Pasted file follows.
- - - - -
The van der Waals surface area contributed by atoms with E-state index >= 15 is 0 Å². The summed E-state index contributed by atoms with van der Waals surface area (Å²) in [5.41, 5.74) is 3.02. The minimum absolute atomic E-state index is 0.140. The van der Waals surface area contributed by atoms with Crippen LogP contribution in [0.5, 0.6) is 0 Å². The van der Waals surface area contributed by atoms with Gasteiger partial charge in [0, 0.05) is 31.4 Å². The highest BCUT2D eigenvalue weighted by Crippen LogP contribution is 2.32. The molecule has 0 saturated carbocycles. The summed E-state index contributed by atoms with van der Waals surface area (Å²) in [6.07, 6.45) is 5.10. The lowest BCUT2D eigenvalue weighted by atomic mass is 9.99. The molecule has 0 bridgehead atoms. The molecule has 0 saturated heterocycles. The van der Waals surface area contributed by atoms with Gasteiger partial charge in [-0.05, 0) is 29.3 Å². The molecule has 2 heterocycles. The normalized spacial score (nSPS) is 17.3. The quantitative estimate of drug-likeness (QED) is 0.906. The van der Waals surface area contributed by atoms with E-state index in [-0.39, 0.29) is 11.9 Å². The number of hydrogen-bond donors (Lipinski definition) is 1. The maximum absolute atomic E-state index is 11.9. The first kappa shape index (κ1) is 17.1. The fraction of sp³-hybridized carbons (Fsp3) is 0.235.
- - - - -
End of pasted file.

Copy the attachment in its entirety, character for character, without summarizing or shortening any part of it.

The van der Waals surface area contributed by atoms with E-state index >= 15 is 0 Å². The summed E-state index contributed by atoms with van der Waals surface area (Å²) in [5.41, 5.74) is 3.02. The minimum absolute atomic E-state index is 0.140. The van der Waals surface area contributed by atoms with Crippen LogP contribution in [0.5, 0.6) is 0 Å². The van der Waals surface area contributed by atoms with Gasteiger partial charge in [0, 0.05) is 31.4 Å². The highest BCUT2D eigenvalue weighted by Crippen LogP contribution is 2.32. The molecule has 0 saturated carbocycles. The summed E-state index contributed by atoms with van der Waals surface area (Å²) in [6.07, 6.45) is 5.10. The lowest BCUT2D eigenvalue weighted by atomic mass is 9.99. The molecule has 0 bridgehead atoms. The molecule has 0 saturated heterocycles. The van der Waals surface area contributed by atoms with Gasteiger partial charge in [-0.05, 0) is 29.3 Å². The molecule has 2 heterocycles. The normalized spacial score (nSPS) is 17.3. The quantitative estimate of drug-likeness (QED) is 0.906. The van der Waals surface area contributed by atoms with E-state index in [-0.39, 0.29) is 11.9 Å². The number of hydrogen-bond donors (Lipinski definition) is 1. The maximum absolute atomic E-state index is 11.9. The first kappa shape index (κ1) is 17.1. The fraction of sp³-hybridized carbons (Fsp3) is 0.235.